Not everyone is built to be an entrepreneur. It's tough work. It requires an obscene amount of persistence, patience, anddrive. It means enduring a lot of "No" just to get to a single "Yes." And it means relying on yourself more than you can rely on anyone else.
But that is not to say you can't be entrepreneurial. In fact, being entrepreneurial in spirit, whether that is in the workplace or with your own hobbies, is exceedingly important.
Here are some of my favorite books when it comes to thinking on your own two feet, and being willing to dig into the tough work to get done what needs to get done:
1. Crush It by Gary Vaynerchuk
The king of entrepreneurship, Gary is a role model for what it means to truly be a purebred entrepreneur. Crush It is essentially a monologue of inspiration combined with actionable advice. His mantra? "Work. Work really hard. Effort is underestimated."
2. Never Eat Alone by Keith Ferrazzi
I live by this rule: Never eat alone. Everybody has to eat, so why not make the best use of your time and share a meal with someone from whom you can learn?
Never Eat Alone is a book on interpersonal connections and how to build your network in a way that doesn't feel like you're, you know, building your network. It's about forging real relationships and making people feel comfortable doing business with you.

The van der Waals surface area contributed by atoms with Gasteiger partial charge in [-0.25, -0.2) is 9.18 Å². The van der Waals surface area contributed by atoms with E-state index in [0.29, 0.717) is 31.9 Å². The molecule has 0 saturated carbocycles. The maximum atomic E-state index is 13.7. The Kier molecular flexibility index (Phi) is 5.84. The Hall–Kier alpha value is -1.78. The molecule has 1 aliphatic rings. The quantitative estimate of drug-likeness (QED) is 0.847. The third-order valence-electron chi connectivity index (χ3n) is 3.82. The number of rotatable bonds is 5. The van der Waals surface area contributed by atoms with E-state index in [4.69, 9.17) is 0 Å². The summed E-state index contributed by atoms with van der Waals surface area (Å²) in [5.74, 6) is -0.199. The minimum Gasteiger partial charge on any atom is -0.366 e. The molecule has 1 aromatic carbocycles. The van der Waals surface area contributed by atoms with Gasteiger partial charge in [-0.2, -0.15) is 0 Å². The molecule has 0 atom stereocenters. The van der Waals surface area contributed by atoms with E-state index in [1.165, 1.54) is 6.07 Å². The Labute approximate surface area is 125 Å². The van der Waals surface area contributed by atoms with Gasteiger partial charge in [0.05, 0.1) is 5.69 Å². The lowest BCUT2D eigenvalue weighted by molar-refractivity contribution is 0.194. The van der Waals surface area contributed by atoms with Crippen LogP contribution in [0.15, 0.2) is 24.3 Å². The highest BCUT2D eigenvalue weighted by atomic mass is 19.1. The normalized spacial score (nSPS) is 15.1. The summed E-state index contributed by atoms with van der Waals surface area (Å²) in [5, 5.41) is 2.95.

3. The Lean Startup by Eric Ries
One of the biggest mistakes young entrepreneurs make is to create their ideas in a vacuum. They spend weeks, months, even years on one idea, waiting for a "grand reveal" to the public--only to launch and realize they missed the mark entirely.
The Lean Startup suggests an iterative approach to business. Test your market and your audience as you go along, instead of saving the "grand reveal" for the very end. This will help you avoid falling flat on your face. You can learn as you go instead.
4. Losing My Virginity by Richard Branson
Who better to share the entrepreneurial spirit than one of the greatest to ever walk the path? Richard Branson is a playboy in every sense of the word--often times prioritizing "playing" over everything. His greatest successes, after all, did not come from hours of focus groups or deep market research. They came from a spirited approach for getting in the trenches, looking around, and emerging with an idea that just makes sense.
Losing My Virginity is less about actionable advice and more about inspiring you to take great leaps of faith.
5. Purple Cow by Seth Godin
And finally, one of the great thought leaders in advertising, marketing, and innovation. Seth Godin's Purple Cow is a reminder that everything we do should be, in some way, remarkable.
Everyone has seen a cow. But a purple cow is different. The great companies, individuals, and messages of our time are what Seth calls "purple cows." They stand out. They force you to take notice.
And that is a powerful thing to have in a world of saturated messaging.